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Music Motivates a Child with Special Needs to Communicate

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To find a Music Therapist in your area, go to

To learn more about the Picture Exchange Communication System (PECS) go to

This Music Therapy video with a child with Angelman syndrome illustrates the following:

  • Using pictures of favorite songs and instruments can motivate a child with special needs to communicate
  • PECS is a progressive system and can be very effective when done right
  • Using musical instruments such as the cabassa can motivate a child to develop gross motor skills such as crossing mid-line
  • Using dramatic pauses during musical activities is a great way to prompt a child to respond

To read a transcription of this video post, please click here.

Ryan Judd is a board certified music therapist. He has a master's degree in Music Therapy and a bachelor's degree in Psychology, with an emphasis on Child Development. He has been working as a music therapist with children with special needs for more than 16 years. In addition to working one on one with clients, Ryan also leads groups focused on the development of social skills.  His services are available in Southern New Hampshire, Northern Massachussets and Southern Maine.  He lives in the Seacoast region with his wife who is a 1st grade teacher.


  • Petra Jerling Thursday, 03 October 2013

    I am so inspired. I'm a music therapist in training and also working with a girl with Angelmans, 22 years of age, and I learnt today to hold on to the instrument while giving her a chance to play instead of just passing it to her and then it goes right to her mouth... Thank you for great ideas and inspirting work!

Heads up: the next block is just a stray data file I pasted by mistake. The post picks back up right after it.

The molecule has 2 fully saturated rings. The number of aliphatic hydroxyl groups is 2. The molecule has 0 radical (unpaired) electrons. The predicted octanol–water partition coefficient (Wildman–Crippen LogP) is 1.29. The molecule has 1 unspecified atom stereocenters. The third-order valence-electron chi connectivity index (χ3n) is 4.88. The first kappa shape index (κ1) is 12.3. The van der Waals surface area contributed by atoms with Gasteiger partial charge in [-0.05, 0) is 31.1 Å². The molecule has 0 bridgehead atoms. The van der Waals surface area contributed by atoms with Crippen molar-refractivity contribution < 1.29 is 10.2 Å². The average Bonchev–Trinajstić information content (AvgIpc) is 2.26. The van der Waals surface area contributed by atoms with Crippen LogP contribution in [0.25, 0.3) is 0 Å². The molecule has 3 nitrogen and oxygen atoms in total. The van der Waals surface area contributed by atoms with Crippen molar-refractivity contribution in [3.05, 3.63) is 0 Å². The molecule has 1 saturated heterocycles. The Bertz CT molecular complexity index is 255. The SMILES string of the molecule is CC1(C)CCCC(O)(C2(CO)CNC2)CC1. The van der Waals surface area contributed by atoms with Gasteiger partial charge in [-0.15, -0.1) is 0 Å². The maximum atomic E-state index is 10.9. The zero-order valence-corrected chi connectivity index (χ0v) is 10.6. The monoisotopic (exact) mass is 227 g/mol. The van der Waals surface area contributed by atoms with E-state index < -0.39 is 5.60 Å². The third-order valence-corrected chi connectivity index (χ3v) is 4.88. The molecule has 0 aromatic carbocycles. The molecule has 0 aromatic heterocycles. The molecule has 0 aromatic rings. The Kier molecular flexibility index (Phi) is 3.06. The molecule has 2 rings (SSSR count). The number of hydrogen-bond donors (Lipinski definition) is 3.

• Ryan Tuesday, 08 October 2013

    Hey Petra, thanks so much for your comment! I am so glad that you found this post useful. Keep rockin!

  • Sydney Giovinazzo Thursday, 17 October 2013

    This is a fantastic representation of how music can motivate a student. I loved how you brought in the aspect of developing gross motor movements, as I have never seen this done before. In most cases, I have seen music as a way to spark interest or to express oneself; but never as a form of PT. I am currently studying to be an elementary school teacher with a minor in learning disabilities and music, and am very curious to explore more and see if this is something that I could implement in the classroom some day. Do you have any advice to teachers on how they could implement some of your strategies in the classroom? Or as an aside, have you ever seen music incorporated into the classroom as a way to motivate students and promote learning?

  • Ryan Friday, 18 October 2013

    Hi Sydney, thanks so much for your comment. I have tons of idea for implementing strategies in the classroom! Many of them I have included in the 40 + articles and videos I have published. You can check out more videos right here on my video blog page(s) and please go to my about page to read some of the articles I have written. I also have a newsletre where I give even more great ideas, tips and resources. In general using music for transitions, social skill development, sustained attention, calming strategies and retention of academic information is a great place to start. If you haven't checked out my DVD and Music Kit yet, please do at I just got a killer testimonial from a special ed teacher is who is using my kit. His name is Darren and that testimonial is up on my store page. If you have any questions, just let me know. Thanks again for the great comment!

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Guest Tuesday, 09 August 2022
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